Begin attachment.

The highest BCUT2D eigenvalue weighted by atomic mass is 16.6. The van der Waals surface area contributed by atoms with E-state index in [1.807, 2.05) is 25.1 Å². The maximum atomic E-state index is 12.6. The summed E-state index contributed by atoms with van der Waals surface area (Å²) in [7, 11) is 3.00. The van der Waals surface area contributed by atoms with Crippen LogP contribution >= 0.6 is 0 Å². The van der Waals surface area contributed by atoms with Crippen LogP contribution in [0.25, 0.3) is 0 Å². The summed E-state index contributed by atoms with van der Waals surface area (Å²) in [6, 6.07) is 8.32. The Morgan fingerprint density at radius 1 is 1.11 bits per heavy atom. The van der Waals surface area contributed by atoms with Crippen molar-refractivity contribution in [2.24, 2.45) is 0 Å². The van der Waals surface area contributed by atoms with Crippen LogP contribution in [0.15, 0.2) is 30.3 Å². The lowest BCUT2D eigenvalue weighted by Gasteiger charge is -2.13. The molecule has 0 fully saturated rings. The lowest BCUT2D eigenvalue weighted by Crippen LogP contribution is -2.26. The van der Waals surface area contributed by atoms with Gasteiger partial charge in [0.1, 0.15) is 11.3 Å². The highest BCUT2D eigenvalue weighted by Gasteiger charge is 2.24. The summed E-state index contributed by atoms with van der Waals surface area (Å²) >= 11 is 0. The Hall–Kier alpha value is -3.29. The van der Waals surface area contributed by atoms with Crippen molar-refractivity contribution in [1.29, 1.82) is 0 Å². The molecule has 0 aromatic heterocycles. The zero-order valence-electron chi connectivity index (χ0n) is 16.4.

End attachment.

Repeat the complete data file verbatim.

The highest BCUT2D eigenvalue weighted by atomic mass is 16.6. The van der Waals surface area contributed by atoms with E-state index in [1.807, 2.05) is 25.1 Å². The maximum atomic E-state index is 12.6. The summed E-state index contributed by atoms with van der Waals surface area (Å²) in [7, 11) is 3.00. The van der Waals surface area contributed by atoms with Crippen LogP contribution >= 0.6 is 0 Å². The van der Waals surface area contributed by atoms with Crippen LogP contribution in [0.25, 0.3) is 0 Å². The summed E-state index contributed by atoms with van der Waals surface area (Å²) in [6, 6.07) is 8.32. The Morgan fingerprint density at radius 1 is 1.11 bits per heavy atom. The van der Waals surface area contributed by atoms with Crippen molar-refractivity contribution in [2.24, 2.45) is 0 Å². The van der Waals surface area contributed by atoms with Crippen LogP contribution in [0.15, 0.2) is 30.3 Å². The lowest BCUT2D eigenvalue weighted by Gasteiger charge is -2.13. The molecule has 0 fully saturated rings. The lowest BCUT2D eigenvalue weighted by Crippen LogP contribution is -2.26. The van der Waals surface area contributed by atoms with Gasteiger partial charge in [0.1, 0.15) is 11.3 Å². The highest BCUT2D eigenvalue weighted by Gasteiger charge is 2.24. The summed E-state index contributed by atoms with van der Waals surface area (Å²) >= 11 is 0. The Hall–Kier alpha value is -3.29. The van der Waals surface area contributed by atoms with Crippen molar-refractivity contribution in [1.29, 1.82) is 0 Å². The molecule has 0 aromatic heterocycles. The zero-order valence-electron chi connectivity index (χ0n) is 16.4.